Bridge of Clay review: Slow-paced novel is both masterful and tedious
Markus Zusak’s rich characterisation is dragged down by overwrought style
Markus Zusak: latest novel has many of his stylistic tics: staccato description, choppy narrative, and sometimes poetic features of syntax and imagery. Photograph: Brendon Thorne/Getty Images
Bridge of Clay
This is a story about “how before-the-beginnings are everywhere”. A family drama, Bridge of Clay begins with five boys – the Dunbar brothers – who are living in a house without adults. One day, their father comes back, and asks the second-oldest brother, Clayton (“Clay”), to help him build a bridge. Told by the eldest son, Zusak’s novel seems to emulate the actions of memory: it is an elaborate puzzle, which jumps from timeline to timeline, over multiple decades, with a large cast of characters, throwing up scraps of information and backstory until, gradually, the narratives begin to coalesce.
Difficult to locate both in terms of time period and geography, the setting for the story seems to be Zusak’s homeland of Australia, though very little information is given away, which can be frustrating for a reader who wants to fully imagine a visual world for the characters. It is also often hard to tell which period of the narrative we are in at any given point: the segments can be as short as a paragraph or two. They come and go in a flash.
Bridge of Clay, in other words, requires a patience and concentration perhaps at odds with its easy narrative voice. The pace is very slow at times. There is never a sense that each part isn’t necessary for the purpose of the story as a whole, but some of the segments are laborious to read, and some are overworked. In a particularly well-rendered and poignant scene between Michael, the “murderer-to-be”, and his partner, Abbey, the relationship’s breakdown is laid out in fine and distressing detail. Abbey’s courage in speaking is given in heavy and beautifully strained speech. “The strength it took had weakened her, if only momentarily, and she slid back down upon him, her cheek like a stone on his neck.” Unfortunately, that subtlety is undone by the following chapters, which hammer the point home too forcefully, killing the effect.
Syntax and imagery
Hotly awaited after the phenomenal success of The Book Thief, published in 2005, Zusak’s novel has many of the stylistic tics of its predecessor: staccato description, choppy narrative, and sometimes poetic features of syntax and imagery. At times, Zusak turns a beautiful phrase – there are “marathons of sky”, the light is “like a river mouth”. At others, what seem like poetic phrases are in fact vague and somewhat showy – Rory, for example, “stood like a rumour”, an image which seems like it means something but, upon closer inspection, really doesn’t.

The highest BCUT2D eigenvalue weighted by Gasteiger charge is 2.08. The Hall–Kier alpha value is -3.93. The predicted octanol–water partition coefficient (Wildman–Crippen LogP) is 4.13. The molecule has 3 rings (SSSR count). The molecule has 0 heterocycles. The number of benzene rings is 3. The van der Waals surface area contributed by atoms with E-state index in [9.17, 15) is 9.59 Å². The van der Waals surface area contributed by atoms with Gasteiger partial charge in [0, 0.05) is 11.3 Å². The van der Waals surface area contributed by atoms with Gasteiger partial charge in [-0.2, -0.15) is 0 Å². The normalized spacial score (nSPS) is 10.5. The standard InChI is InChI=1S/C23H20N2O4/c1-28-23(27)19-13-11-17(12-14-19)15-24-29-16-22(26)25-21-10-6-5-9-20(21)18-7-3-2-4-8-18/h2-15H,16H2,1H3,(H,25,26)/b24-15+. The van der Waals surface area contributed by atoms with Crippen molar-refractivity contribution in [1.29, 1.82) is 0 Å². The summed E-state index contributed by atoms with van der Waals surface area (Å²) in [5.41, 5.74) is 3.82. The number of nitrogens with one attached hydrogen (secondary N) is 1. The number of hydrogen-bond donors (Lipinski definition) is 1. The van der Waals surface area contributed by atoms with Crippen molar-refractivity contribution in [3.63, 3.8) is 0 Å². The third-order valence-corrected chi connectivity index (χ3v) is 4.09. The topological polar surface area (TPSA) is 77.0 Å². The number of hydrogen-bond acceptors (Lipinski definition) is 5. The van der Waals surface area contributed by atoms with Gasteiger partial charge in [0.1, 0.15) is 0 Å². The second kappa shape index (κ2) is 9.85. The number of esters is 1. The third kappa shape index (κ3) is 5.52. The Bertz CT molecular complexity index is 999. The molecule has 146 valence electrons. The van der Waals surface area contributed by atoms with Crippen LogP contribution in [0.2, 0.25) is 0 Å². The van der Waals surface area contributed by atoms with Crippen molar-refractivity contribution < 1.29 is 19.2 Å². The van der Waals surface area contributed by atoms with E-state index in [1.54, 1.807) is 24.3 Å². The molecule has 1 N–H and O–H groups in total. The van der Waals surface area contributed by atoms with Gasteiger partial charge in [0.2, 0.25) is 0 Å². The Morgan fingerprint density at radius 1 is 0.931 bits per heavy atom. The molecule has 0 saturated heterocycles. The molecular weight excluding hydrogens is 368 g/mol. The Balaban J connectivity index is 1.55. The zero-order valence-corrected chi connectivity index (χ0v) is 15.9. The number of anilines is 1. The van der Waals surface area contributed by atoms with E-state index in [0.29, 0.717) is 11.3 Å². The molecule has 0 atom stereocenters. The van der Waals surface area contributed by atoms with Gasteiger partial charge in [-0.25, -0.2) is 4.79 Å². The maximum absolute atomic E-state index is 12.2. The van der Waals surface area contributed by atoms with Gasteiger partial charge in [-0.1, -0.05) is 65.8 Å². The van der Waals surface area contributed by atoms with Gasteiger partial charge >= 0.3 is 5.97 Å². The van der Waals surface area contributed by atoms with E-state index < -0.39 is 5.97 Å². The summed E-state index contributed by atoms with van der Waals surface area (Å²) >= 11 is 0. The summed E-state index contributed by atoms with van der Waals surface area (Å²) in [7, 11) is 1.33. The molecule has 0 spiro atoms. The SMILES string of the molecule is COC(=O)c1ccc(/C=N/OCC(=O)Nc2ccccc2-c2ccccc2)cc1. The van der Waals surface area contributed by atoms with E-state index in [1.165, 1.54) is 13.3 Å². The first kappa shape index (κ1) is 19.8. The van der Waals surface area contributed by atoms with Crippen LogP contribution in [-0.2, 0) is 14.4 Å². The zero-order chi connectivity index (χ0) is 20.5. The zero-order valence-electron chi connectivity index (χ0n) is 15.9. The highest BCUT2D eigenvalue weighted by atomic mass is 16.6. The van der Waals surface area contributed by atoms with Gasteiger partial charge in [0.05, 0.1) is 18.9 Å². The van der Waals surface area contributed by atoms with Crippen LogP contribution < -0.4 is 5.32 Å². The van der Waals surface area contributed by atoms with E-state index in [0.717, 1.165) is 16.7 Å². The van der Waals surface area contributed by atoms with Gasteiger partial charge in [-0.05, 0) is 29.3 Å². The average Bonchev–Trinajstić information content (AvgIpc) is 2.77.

Zusak has the annoying habit of writing each statement as a new line. “I should tell you what we were like: / Many considered us tearaways. / Barbarians. / Mostly they were right: / Our mother was dead. / Our father had fled.” What starts off as a technique for emphasis very quickly becomes an annoying habit, a writerly quirk that, over the course of nearly 600 pages, becomes difficult to bear. Likewise, parts of the book feel self-consciously poetic in a way that snaps the reader out of the narrative. Full rhyme in a poem is difficult enough to pull off successfully, but in a novel, it’s even harder:
“Trying to recapture his resolve, he stood motionless, in this corridor of strapping eucalypts. He felt the pressure in his lungs: a sense of oncoming waves, though they were made now only of air. It took reminding to breathe them in.
Out here somewhere was where waters led.
Out here somewhere was where murderers fled.”
The crisp imagery of the prose descriptions is undermined by the self-congratulatory end-rhyming of the final two sentences. Zusak’s rhyming, here, is emblematic of a more general tendency to break every narrative into small paragraphs or sections, and to end each of these with an apparently telling or teasing line: “Until now”; “We loved what you did next”; “In months ahead, she would push too soon.” This sense of trying to intrigue the reader, to draw them through the narrative, begins to feel like a prolonged delay of information, and risks losing us before the stories of Zusak’s novel begin to fall into place.
Delayed gratification, in fact, is quite typical of Bridge of Clay, which on occasion falls into place in spectacular style and effect, bringing Zusak’s masterly skill for characterisation to the fore. Sometimes tedious, at other times masterful, this isn’t a novel destined for the success that met The Book Thief, though, if you have the patience, it’s worth sticking around for.